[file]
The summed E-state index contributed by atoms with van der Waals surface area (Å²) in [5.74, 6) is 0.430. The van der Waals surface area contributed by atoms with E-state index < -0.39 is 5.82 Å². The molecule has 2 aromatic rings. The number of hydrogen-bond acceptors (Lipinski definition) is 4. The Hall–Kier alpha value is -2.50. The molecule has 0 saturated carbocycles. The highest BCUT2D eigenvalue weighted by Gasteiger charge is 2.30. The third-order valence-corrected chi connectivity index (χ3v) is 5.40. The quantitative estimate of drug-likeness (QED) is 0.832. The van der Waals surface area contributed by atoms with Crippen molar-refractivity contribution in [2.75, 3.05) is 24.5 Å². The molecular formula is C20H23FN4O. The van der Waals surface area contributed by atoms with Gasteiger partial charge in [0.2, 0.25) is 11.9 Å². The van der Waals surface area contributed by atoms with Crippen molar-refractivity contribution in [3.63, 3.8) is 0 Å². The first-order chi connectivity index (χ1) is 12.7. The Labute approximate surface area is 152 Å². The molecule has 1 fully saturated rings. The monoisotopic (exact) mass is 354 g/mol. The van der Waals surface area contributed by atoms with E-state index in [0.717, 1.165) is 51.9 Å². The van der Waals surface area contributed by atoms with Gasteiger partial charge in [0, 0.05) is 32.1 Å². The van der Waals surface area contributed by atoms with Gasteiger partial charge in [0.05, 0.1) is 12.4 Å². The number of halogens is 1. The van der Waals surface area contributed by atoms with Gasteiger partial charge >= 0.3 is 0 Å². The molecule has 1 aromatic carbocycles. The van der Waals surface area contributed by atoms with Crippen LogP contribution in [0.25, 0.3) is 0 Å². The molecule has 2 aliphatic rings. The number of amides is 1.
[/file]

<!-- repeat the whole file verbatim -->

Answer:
The summed E-state index contributed by atoms with van der Waals surface area (Å²) in [5.74, 6) is 0.430. The van der Waals surface area contributed by atoms with E-state index < -0.39 is 5.82 Å². The molecule has 2 aromatic rings. The number of hydrogen-bond acceptors (Lipinski definition) is 4. The Hall–Kier alpha value is -2.50. The molecule has 0 saturated carbocycles. The highest BCUT2D eigenvalue weighted by Gasteiger charge is 2.30. The third-order valence-corrected chi connectivity index (χ3v) is 5.40. The quantitative estimate of drug-likeness (QED) is 0.832. The van der Waals surface area contributed by atoms with Crippen molar-refractivity contribution in [2.75, 3.05) is 24.5 Å². The molecular formula is C20H23FN4O. The van der Waals surface area contributed by atoms with Gasteiger partial charge in [0.2, 0.25) is 11.9 Å². The van der Waals surface area contributed by atoms with Crippen molar-refractivity contribution in [3.63, 3.8) is 0 Å². The first-order chi connectivity index (χ1) is 12.7. The Labute approximate surface area is 152 Å². The molecule has 1 fully saturated rings. The monoisotopic (exact) mass is 354 g/mol. The van der Waals surface area contributed by atoms with E-state index in [0.717, 1.165) is 51.9 Å². The van der Waals surface area contributed by atoms with Gasteiger partial charge in [0, 0.05) is 32.1 Å². The van der Waals surface area contributed by atoms with Gasteiger partial charge in [0.05, 0.1) is 12.4 Å². The number of halogens is 1. The van der Waals surface area contributed by atoms with Gasteiger partial charge >= 0.3 is 0 Å². The molecule has 1 aromatic carbocycles. The van der Waals surface area contributed by atoms with Crippen LogP contribution in [0.25, 0.3) is 0 Å². The molecule has 2 aliphatic rings. The number of amides is 1.